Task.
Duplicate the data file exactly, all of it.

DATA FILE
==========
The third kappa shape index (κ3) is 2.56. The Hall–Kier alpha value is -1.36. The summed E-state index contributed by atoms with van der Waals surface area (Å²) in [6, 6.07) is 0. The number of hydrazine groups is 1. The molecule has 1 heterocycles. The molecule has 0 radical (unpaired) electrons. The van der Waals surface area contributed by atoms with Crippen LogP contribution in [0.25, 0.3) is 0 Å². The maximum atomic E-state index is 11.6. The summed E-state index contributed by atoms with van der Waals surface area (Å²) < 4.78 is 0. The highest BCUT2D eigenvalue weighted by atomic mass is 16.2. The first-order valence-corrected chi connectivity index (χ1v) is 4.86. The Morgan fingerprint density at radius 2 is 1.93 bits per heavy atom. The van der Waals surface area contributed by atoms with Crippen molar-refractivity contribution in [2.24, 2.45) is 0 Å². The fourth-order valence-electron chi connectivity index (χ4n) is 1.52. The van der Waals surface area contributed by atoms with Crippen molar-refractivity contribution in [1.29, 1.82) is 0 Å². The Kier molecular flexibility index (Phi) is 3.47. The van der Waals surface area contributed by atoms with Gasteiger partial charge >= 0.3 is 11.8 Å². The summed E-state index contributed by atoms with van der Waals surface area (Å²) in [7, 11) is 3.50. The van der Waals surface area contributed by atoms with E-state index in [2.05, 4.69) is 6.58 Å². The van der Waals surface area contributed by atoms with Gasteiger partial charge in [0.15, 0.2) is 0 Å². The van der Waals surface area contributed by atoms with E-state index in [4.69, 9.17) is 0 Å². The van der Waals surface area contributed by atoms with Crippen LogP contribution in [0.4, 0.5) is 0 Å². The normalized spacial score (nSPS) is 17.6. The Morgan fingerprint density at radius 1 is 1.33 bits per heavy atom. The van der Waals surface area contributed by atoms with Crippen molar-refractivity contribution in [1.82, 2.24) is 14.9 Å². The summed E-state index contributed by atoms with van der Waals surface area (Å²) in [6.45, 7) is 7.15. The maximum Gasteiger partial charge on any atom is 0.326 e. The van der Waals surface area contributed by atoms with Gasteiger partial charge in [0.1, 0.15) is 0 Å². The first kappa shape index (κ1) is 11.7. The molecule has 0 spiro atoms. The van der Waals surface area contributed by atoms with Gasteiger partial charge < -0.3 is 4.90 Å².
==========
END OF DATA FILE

The third kappa shape index (κ3) is 2.56. The Hall–Kier alpha value is -1.36. The summed E-state index contributed by atoms with van der Waals surface area (Å²) in [6, 6.07) is 0. The number of hydrazine groups is 1. The molecule has 1 heterocycles. The molecule has 0 radical (unpaired) electrons. The van der Waals surface area contributed by atoms with Crippen LogP contribution in [0.25, 0.3) is 0 Å². The maximum atomic E-state index is 11.6. The summed E-state index contributed by atoms with van der Waals surface area (Å²) < 4.78 is 0. The highest BCUT2D eigenvalue weighted by atomic mass is 16.2. The first-order valence-corrected chi connectivity index (χ1v) is 4.86. The Morgan fingerprint density at radius 2 is 1.93 bits per heavy atom. The van der Waals surface area contributed by atoms with Crippen molar-refractivity contribution in [2.24, 2.45) is 0 Å². The fourth-order valence-electron chi connectivity index (χ4n) is 1.52. The van der Waals surface area contributed by atoms with Crippen molar-refractivity contribution in [1.29, 1.82) is 0 Å². The Kier molecular flexibility index (Phi) is 3.47. The van der Waals surface area contributed by atoms with Gasteiger partial charge >= 0.3 is 11.8 Å². The summed E-state index contributed by atoms with van der Waals surface area (Å²) in [7, 11) is 3.50. The van der Waals surface area contributed by atoms with E-state index in [2.05, 4.69) is 6.58 Å². The van der Waals surface area contributed by atoms with Gasteiger partial charge in [0.15, 0.2) is 0 Å². The van der Waals surface area contributed by atoms with E-state index in [4.69, 9.17) is 0 Å². The van der Waals surface area contributed by atoms with Crippen LogP contribution in [0.4, 0.5) is 0 Å². The normalized spacial score (nSPS) is 17.6. The Morgan fingerprint density at radius 1 is 1.33 bits per heavy atom. The van der Waals surface area contributed by atoms with Crippen molar-refractivity contribution in [1.82, 2.24) is 14.9 Å². The summed E-state index contributed by atoms with van der Waals surface area (Å²) in [6.45, 7) is 7.15. The maximum Gasteiger partial charge on any atom is 0.326 e. The van der Waals surface area contributed by atoms with Gasteiger partial charge in [0.1, 0.15) is 0 Å². The first kappa shape index (κ1) is 11.7. The molecule has 0 spiro atoms. The van der Waals surface area contributed by atoms with Gasteiger partial charge < -0.3 is 4.90 Å².